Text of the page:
Rule: If yaṅ occurs after [adj], [d.xxx], [n.xxx], [num.xxx], [p.xxx], [n.v.xxx] or [v.xxx], then delete from it the tag [adv.proclausal].
Background: Several focus clitics may follow the conditional converb, v.xxx na ni, v.xxx na yaṅ, v.xxx na go, in this position the reading of yaṅ as meaning 'again' (adv.proclausal) or 'light, i.e. not heavy' (v.xxx) can be precluded.
Rule: If ཡང(་) occurs in the pattern XXX[v.xxx] ན་ ཡང(་), then delete from it the tag [adv.proclausal] and any [v.xxx] tags.
Background: Because proclausal adverbs are normally found at the beginning of sentences, and sentences normally end with a śad (or a -g not followed by a tsheg) most proclausal adverbs will occur after a śad (or a -g not followed by a tsheg). In Classical Tibetan o na is essentially always a proclausal adverb [adv.proclausal]. Theoretically however, the syllable o could be a demonstrative pronoun [d.dem]. Nonetheless, after a śad the interpretation of o as a demonstrative will be exceedingly rare, because proclausal adverbs are usually found in sentence initial position (i.e. after śad). Consequently it is prudent to interpret all instances of o na which occur after ། to be proclausal adverbs.
Rule: After a śad or tsheg-less -g interpret the first syllable of o na as [adv.proclausal].
Background: In Classical Tibetan o na is essentially always a proclausal adverb [adv.proclausal]. Theoretically however, the syllable o could be a demonstrative pronoun [d.dem] or [cv.fin]. When not followed by na or lags the syllable cannot be the a proclausal adverb [adv.proclausal]. 
Rule: If the syllable o is not followed by na or lags then remove the tag [adv.proclausal] from o.
Background: The syllable gal should always be tagged as [adv.proclausal] when it occurs before te. Some readers might wonder whether gal te is not best treated as a single word. However, the te here is the usual [cv.sem], so it is best to treat gal as an independent word. (The other proclausal adverbs (e.g. o na or de nas) refer semantically to the preceding clause. In contrast gal te anticipates a following na [cv.loc]. This semantic difference does not however warrant a new part-of-speech tag. There are computational disadvantages to adding new part-of-speech tags, and there are no analytic advantages offered by part-of-speech categories with only one member, since the lexical content of the word itself serves as an adequate means to locate the word and study its behavior.)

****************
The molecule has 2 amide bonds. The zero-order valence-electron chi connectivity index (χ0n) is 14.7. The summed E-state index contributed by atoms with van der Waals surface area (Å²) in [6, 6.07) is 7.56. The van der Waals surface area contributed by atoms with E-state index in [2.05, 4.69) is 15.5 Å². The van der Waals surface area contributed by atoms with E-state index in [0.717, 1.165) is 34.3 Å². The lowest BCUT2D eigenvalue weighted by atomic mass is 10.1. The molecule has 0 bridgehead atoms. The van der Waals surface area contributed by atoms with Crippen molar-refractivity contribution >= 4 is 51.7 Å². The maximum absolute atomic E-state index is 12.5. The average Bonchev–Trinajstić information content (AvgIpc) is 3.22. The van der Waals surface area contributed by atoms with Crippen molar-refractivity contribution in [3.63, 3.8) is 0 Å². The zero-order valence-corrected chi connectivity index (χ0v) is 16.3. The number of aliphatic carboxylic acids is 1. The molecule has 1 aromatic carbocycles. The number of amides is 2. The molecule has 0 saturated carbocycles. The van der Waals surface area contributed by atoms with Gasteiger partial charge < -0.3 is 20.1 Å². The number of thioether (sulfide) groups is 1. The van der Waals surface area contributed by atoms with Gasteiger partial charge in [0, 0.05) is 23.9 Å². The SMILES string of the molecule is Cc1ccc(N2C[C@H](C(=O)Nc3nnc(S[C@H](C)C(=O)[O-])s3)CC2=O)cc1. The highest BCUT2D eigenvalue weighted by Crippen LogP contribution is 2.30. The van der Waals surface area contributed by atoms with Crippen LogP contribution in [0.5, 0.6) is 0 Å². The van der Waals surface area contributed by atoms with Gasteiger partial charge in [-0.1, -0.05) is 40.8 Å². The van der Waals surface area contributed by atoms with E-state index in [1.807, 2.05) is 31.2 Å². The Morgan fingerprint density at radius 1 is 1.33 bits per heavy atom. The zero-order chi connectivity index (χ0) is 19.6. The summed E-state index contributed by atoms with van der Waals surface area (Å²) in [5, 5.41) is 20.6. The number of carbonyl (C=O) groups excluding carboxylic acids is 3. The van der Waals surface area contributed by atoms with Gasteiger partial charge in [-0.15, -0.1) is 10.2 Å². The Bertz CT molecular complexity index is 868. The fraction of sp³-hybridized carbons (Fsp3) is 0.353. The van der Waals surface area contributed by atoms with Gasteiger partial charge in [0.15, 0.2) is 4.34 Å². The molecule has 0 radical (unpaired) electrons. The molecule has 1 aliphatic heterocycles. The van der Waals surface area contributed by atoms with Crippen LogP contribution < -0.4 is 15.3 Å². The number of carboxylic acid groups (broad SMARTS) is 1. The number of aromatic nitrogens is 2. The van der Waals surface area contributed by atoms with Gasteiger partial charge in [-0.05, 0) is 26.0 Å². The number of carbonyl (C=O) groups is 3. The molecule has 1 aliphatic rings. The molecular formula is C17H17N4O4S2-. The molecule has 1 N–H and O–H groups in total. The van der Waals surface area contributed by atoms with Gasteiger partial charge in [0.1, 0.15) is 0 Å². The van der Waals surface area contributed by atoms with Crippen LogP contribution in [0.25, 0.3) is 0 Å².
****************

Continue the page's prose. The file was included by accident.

Rule: Tag gal te as gal [adv.proclausal] te [cv.sem].
Background: The syllable la has many interpretations: the allative case, the allative converb, the stem of the proclausal adverb lar 'moreover', and the noun mountain pass. At the beginning of a sentence (i.e. after a śad or -g without a tsheg) proclausal adverbs are frequent, and a noun 'mountain pass' is possible. However, since they have to follow something, case markers and converbs are precluded in this position.
Rule: If a word la appears after ། (or -g without a tsheg), then delete [case.all] and [cv.all] from this la.
Background: The syllable la has many interpretations: the allative case, the allative converb, the stem of the proclausal adverb lar 'moreover', and the noun mountain pass. Before śad the pro-clausal adverb' can be precluded.
Rule: If a word la appears before །, then delete [adv.proclausal] from this la.
Background: The syllable ḥon can be a proclausal adverb or a rare verb. At the beginning of a clause before kya the interpretation as a proclausal adverb is secure.  
Rule: If a word ḥon occurs after a śad and before kyaṅ, then remove any [v.xxx] tags from ḥon.
Background: The coincidence of correct sandhi phenomena and the end of a sentence essentially guarantees the successful identification of the final converb.
Rule: If Co (e.g. lo) is preceded by a word that ends with -C (e.g. -l) and occurs before a །, źes, sñam, zer, źu(s), or gsuṅ(s) then assign tag [cv.fin] to Co.